implicit val decoder: JsonDecoder[Match] = DeriveJsonDecoder.gen[Match]
    implicit val encoder: JsonEncoder[Match] = DeriveJsonEncoder.gen[Match]
  }

  val matchSerde: Serde[Any, Match] = Serde.string.inmapM { matchAsString =>
    ZIO.fromEither(matchAsString.fromJson[Match].left.map(new RuntimeException(_)))
  } { matchAsObj =>
    ZIO.effect(matchAsObj.toJson)
  }

  val consumerSettings: ConsumerSettings =
    ConsumerSettings(List("localhost:9092"))
      .withGroupId("updates-consumer")

  val managedConsumer: RManaged[Clock with Blocking, Consumer.Service] =
    Consumer.make(consumerSettings)

  val consumer: ZLayer[Clock with Blocking, Throwable, Has[Consumer.Service]] =
    ZLayer.fromManaged(managedConsumer)

  val matchesStreams: ZIO[Console with Any with Consumer with Clock, Throwable, Unit] =
    Consumer.subscribeAnd(Subscription.topics("updates"))
      .plainStream(Serde.uuid, matchSerde)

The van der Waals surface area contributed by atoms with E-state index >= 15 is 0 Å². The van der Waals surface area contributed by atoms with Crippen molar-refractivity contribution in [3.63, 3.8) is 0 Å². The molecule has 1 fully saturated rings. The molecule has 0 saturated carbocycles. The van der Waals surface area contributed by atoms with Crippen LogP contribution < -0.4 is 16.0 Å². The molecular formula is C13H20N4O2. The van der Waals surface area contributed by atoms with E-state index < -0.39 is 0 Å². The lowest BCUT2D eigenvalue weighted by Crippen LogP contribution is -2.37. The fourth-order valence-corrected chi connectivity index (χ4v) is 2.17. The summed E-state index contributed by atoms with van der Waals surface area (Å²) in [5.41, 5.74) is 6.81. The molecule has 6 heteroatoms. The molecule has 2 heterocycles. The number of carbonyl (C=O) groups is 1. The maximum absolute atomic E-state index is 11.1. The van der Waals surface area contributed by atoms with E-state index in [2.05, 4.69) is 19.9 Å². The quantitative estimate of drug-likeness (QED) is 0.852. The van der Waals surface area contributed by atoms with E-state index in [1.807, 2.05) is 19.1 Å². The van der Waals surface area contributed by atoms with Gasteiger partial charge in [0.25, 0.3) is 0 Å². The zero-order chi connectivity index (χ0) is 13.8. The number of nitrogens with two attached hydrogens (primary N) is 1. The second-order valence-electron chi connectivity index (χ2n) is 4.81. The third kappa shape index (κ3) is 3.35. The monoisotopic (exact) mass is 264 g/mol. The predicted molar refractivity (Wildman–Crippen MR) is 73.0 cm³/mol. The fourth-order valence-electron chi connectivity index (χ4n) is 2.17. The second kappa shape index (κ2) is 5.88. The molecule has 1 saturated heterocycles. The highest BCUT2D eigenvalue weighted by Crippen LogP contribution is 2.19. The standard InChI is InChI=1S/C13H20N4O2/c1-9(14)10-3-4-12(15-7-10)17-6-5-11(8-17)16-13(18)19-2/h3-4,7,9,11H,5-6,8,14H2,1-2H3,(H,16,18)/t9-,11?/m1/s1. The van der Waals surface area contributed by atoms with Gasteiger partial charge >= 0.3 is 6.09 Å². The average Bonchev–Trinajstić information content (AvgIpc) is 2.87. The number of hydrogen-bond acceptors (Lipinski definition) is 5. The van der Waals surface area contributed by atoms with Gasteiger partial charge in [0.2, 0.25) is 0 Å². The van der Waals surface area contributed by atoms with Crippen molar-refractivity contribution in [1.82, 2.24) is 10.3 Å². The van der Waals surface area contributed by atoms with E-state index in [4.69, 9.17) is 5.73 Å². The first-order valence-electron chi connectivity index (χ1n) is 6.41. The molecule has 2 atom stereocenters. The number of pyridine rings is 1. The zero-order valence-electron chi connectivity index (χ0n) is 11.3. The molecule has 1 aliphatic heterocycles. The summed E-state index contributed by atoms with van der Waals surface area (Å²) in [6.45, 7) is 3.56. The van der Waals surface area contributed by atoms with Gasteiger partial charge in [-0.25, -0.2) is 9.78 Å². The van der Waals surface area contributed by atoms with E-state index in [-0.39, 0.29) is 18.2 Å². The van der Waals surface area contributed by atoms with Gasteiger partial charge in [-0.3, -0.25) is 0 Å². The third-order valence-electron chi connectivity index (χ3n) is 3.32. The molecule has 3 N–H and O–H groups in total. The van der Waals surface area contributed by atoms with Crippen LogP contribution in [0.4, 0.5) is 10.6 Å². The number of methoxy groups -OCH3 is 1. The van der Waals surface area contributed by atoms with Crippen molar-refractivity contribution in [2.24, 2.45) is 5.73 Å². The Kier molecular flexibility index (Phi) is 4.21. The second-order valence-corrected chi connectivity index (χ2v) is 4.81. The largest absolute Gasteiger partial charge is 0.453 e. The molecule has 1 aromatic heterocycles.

.map(cr => (cr.value.score, cr.offset))
      .tap { case (score, _) => console.putStrLn(s"| $score |") }
      .map { case (_, offset) => offset }
      .aggregateAsync(Consumer.offsetBatches)
      .run(ZSink.foreach(_.commit))

  override def run(args: List[String]): URIO[zio.ZEnv, ExitCode] =
    matchesStreams.provideSomeLayer(consumer ++ zio.console.Console.live).exitCode
}

Since we’ve not talked about producers in zio-kafka yet, we need to produce some messages using the kafka-console-producer utility. First of all, we have to connect to the broker container. Then, we start an interactive producer using the following shell command: